2019 started with Cryptopia’s consecutive hacks, during the course of which around $30 mln in crypto was lost. The total amount of 170 mln NZD in various crypto assets remained on Cryptopia’s accounts after those attacks ($101,198,450).
Later on, in May, the crypto exchange announced that it was going into liquidation. Now, Cryptopia has taken to its official Twitter account to announce the recent verdict of the court.
The court’s decision
Cryptopia addressed its users who have been looking forward to the outcome for a year now and shared a 74-page court document with them, saying that all the assets belong to the account holders, not the company.
(2/2) ... individual crypto-asset type. This means that the cryptocurrencies are beneficially owned by the account holders and are not assets of the company. Read the full judgement here: https://t.co/ceUywTVdFY— Cryptopia Exchange (@Cryptopia_NZ) April 8, 2020
However, the court’s document states that all cryptocurrencies on Cryptopia were held in special trusts (each trust is for each type of crypto) created for the holders’ benefit and that account holders are the co-beneficiaries of those trusts.
“the digital assets are held in multiple trusts for the benefit in each case of specific groups of accountholders who hold that particular group or type of digital asset with the result that accountholders within a specific group are co-beneficiaries of the same trust.”
Cryptopia, the document states, acted only as the trustee in this case.
“Cryptopia essentially fulfilled the role of a bare trustee in relation to the accountholders. Cryptopia’s trust duties therefore were somewhat confined. Its principal role was to hold each group of digital assets as trustee for the accountholders, to follow their instructions, and to let individual accountholders then increase or reduce their beneficial interest in the relevant trusts in accordance with the system Cryptopia had created for that purpose.”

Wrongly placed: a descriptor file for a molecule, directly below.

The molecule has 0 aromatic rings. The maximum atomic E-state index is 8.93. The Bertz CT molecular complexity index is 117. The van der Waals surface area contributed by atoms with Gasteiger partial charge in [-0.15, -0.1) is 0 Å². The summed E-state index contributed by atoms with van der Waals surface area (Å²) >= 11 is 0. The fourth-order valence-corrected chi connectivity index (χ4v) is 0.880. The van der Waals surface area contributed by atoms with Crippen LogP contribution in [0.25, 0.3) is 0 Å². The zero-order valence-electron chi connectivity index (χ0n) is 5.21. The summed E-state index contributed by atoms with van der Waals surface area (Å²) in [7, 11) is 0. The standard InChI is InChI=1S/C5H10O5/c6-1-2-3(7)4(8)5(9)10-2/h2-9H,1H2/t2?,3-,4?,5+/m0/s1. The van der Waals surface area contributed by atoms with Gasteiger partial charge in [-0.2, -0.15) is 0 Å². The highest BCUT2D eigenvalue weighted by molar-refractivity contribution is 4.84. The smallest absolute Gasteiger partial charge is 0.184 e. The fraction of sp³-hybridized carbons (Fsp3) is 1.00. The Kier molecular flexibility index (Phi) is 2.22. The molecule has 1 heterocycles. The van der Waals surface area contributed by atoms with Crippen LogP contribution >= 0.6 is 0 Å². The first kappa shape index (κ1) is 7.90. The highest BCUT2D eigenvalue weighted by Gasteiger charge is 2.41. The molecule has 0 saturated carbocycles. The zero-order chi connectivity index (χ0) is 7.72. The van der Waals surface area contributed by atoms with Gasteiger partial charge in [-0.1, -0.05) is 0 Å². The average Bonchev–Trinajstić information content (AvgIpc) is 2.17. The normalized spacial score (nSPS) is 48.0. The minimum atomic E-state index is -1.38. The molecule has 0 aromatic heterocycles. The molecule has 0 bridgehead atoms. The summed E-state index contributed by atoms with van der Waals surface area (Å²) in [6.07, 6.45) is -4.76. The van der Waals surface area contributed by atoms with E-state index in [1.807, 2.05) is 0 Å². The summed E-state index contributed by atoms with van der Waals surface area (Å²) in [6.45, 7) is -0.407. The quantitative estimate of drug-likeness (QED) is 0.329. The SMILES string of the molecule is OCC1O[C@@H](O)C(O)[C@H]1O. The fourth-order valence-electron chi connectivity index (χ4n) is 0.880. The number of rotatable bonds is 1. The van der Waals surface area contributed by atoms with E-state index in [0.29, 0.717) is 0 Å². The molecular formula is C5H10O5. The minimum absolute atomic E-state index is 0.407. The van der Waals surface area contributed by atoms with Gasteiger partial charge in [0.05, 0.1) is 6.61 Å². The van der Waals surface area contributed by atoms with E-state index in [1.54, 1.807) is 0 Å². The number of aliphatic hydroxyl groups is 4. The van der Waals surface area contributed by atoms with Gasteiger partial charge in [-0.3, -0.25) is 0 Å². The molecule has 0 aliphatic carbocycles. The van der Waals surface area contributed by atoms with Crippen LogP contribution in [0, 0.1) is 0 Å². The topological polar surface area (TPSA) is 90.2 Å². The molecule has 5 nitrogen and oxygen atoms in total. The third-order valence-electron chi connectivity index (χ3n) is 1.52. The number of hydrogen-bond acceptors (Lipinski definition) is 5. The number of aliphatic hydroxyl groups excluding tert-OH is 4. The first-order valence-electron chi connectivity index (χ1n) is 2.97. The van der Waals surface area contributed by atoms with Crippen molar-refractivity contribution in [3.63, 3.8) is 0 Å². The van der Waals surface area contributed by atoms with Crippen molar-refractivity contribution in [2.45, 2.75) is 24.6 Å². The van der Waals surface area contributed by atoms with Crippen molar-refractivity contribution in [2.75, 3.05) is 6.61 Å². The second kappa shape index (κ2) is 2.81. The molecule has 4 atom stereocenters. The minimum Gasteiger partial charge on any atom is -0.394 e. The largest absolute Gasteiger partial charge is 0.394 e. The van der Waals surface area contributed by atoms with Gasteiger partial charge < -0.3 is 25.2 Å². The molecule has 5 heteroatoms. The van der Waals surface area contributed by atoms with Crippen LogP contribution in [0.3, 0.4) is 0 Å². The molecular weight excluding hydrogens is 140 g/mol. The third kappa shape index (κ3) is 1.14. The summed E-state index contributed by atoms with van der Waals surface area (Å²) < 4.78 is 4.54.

Will users get their crypto back after all?
The court suggested the following solution:
“Question (f) asks if, and to the extent that the applicant liquidators recover stolen digital assets, how are these to be dealt with by the liquidators? The answer is as outlined at para (f)(ii) to the effect that they are to be dealt with pro rata within each specific trust for the digital asset concerned according to the amounts recovered assessed against the amounts stolen.”
Cryptopia itself did not give any direct interpretation of the court’s decision, but only shared the document, letting users make conclusions themselves.
However, if some are happy, expecting their crypto to be returned soon, others are suspecting that they will not receive any of their funds since there is a line in the document that speaks of “the liquidators being unable to ascertain the identity of any particular account holder”.
“On this question (e) which relates to the consequence of the liquidators being unable to ascertain the identity of any particular accountholder and what consequences should follow in relation to digital assets associated with that account, the answer is that these digital assets fall to be dealt with pursuant to s 76 of the Trustee Act. The requirements set out in that provision are to apply here.”